Research is what I'm doing when I don't know what I'm doing. - Wernher Von Braun (1912-1977)


   
ReplyQuote
pab
 pab
(@pab)
Estimable Member
Joined: 16 years ago
Posts: 103
 

7 weeks is so small a time that if you indicated that you had smooth chord transitions and were able to do barre chords, i would consider that amazing.

I just hit the 11 month time and practice anywhere between 1 to 2 hours a day. i still cannot do some barre chords, and executing them in rhythm is very difficult for me. some chord changes still give me problems and i think some will continue even in the future.

although with 7 weeks time you probably are not doing any fingerpicking, the best advice i can give you is that if you start doing fingerpicking, you don't need (and really shouldn't) put all chord fingers down at once. you put the finger down that is on the string that is played first, and so on. it buys you some time.

in strumming, if you are doing a boom chuck type strum, again you want to place the bass string finger down first and then worry about the next fingers, again buying time. and when you are trying to learn how to do this, you will run into problems with finger independence (2 or more fingers will want to move at the same time rather than moving 1 while keeping others stationary). this is normal and will improve with practice. there are exercises that help with this, particularily in pumping nylon, but i certainly wouldn't recommend that for someone with less than 2 months under their belt (i started at about 6 months).

hope this helps.

pab


   
ReplyQuote
Classico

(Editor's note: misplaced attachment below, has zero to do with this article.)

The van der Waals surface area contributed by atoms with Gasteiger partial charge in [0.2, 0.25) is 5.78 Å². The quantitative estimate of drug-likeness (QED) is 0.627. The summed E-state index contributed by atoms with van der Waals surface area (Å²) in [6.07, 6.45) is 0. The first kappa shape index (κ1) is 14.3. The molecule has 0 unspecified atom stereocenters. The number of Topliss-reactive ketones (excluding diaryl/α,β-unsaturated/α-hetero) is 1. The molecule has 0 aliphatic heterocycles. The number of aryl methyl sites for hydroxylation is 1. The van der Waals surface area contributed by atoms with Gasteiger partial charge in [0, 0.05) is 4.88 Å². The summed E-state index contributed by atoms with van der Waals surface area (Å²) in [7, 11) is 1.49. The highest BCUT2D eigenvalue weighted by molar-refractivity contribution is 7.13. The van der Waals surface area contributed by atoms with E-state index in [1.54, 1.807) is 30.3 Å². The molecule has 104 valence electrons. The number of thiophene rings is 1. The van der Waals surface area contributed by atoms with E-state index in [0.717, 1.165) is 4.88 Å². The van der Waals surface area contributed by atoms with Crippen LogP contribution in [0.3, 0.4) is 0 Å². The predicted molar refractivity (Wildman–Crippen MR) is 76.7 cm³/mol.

(@classico)
Estimable Member
Joined: 16 years ago
Posts: 65
 

i think you should consider doing some barre thecnique stuff for the bar chords, ten minutes a day and in a month you don't even notice that the chord is barred 8)
also, try finding the notes that stay for both chords and don't lift all of your fingers when you change between them them. for exmple try playing: Am>C
notice how the E and C notes appear in both chords? all you have to do is switch your 3rd finger from the C note (third fret 4th string) to the A note (second fret of the 3rd string) and you've switched chords :D
try and find more of these similarities between chords and use them to play smoother transitions 8)


   
ReplyQuote
dogbite
(@dogbite)
Illustrious Member
Joined: 18 years ago
Posts: 6348
 

i think you should consider doing some barre thecnique stuff for the bar chords, ten minutes a day and in a month you don't even notice that the chord is barred 8)
also, try finding the notes that stay for both chords and don't lift all of your fingers when you change between them them. for exmple try playing: Am>C
notice how the E and C notes appear in both chords? all you have to do is switch your 3rd finger from the C note (third fret 4th string) to the A note (second fret of the 3rd string) and you've switched chords :D